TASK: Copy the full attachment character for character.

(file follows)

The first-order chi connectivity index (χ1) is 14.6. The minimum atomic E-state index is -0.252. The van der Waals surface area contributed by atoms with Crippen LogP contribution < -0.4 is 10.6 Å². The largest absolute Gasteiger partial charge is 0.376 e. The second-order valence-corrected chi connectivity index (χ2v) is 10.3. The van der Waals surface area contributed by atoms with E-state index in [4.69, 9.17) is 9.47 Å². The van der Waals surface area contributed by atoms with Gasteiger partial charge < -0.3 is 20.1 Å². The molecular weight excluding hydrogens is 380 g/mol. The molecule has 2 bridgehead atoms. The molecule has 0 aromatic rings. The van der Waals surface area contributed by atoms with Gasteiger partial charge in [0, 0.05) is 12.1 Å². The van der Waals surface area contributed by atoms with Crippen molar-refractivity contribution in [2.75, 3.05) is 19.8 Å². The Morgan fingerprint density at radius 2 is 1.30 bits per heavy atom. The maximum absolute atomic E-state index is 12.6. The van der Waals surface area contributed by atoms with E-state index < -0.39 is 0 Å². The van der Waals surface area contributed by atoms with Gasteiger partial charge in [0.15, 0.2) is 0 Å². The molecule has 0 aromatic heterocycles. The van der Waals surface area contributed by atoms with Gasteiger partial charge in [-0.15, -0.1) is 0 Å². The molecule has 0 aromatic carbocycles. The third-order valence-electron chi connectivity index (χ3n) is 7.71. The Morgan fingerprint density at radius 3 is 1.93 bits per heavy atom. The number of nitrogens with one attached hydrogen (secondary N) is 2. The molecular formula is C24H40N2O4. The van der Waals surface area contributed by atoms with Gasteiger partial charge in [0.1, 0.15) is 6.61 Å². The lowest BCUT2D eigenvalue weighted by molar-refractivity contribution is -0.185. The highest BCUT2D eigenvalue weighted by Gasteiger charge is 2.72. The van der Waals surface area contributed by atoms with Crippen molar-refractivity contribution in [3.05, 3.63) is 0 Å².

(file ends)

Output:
The first-order chi connectivity index (χ1) is 14.6. The minimum atomic E-state index is -0.252. The van der Waals surface area contributed by atoms with Crippen LogP contribution < -0.4 is 10.6 Å². The largest absolute Gasteiger partial charge is 0.376 e. The second-order valence-corrected chi connectivity index (χ2v) is 10.3. The van der Waals surface area contributed by atoms with E-state index in [4.69, 9.17) is 9.47 Å². The van der Waals surface area contributed by atoms with Gasteiger partial charge < -0.3 is 20.1 Å². The molecular weight excluding hydrogens is 380 g/mol. The molecule has 2 bridgehead atoms. The molecule has 0 aromatic rings. The van der Waals surface area contributed by atoms with Gasteiger partial charge in [0, 0.05) is 12.1 Å². The van der Waals surface area contributed by atoms with Crippen molar-refractivity contribution in [2.75, 3.05) is 19.8 Å². The Morgan fingerprint density at radius 2 is 1.30 bits per heavy atom. The maximum absolute atomic E-state index is 12.6. The van der Waals surface area contributed by atoms with E-state index < -0.39 is 0 Å². The van der Waals surface area contributed by atoms with Gasteiger partial charge in [0.15, 0.2) is 0 Å². The molecule has 0 aromatic heterocycles. The van der Waals surface area contributed by atoms with Gasteiger partial charge in [-0.15, -0.1) is 0 Å². The molecule has 0 aromatic carbocycles. The third-order valence-electron chi connectivity index (χ3n) is 7.71. The Morgan fingerprint density at radius 3 is 1.93 bits per heavy atom. The number of nitrogens with one attached hydrogen (secondary N) is 2. The molecular formula is C24H40N2O4. The van der Waals surface area contributed by atoms with Gasteiger partial charge in [0.1, 0.15) is 6.61 Å². The lowest BCUT2D eigenvalue weighted by molar-refractivity contribution is -0.185. The highest BCUT2D eigenvalue weighted by Gasteiger charge is 2.72. The van der Waals surface area contributed by atoms with Crippen molar-refractivity contribution in [3.05, 3.63) is 0 Å².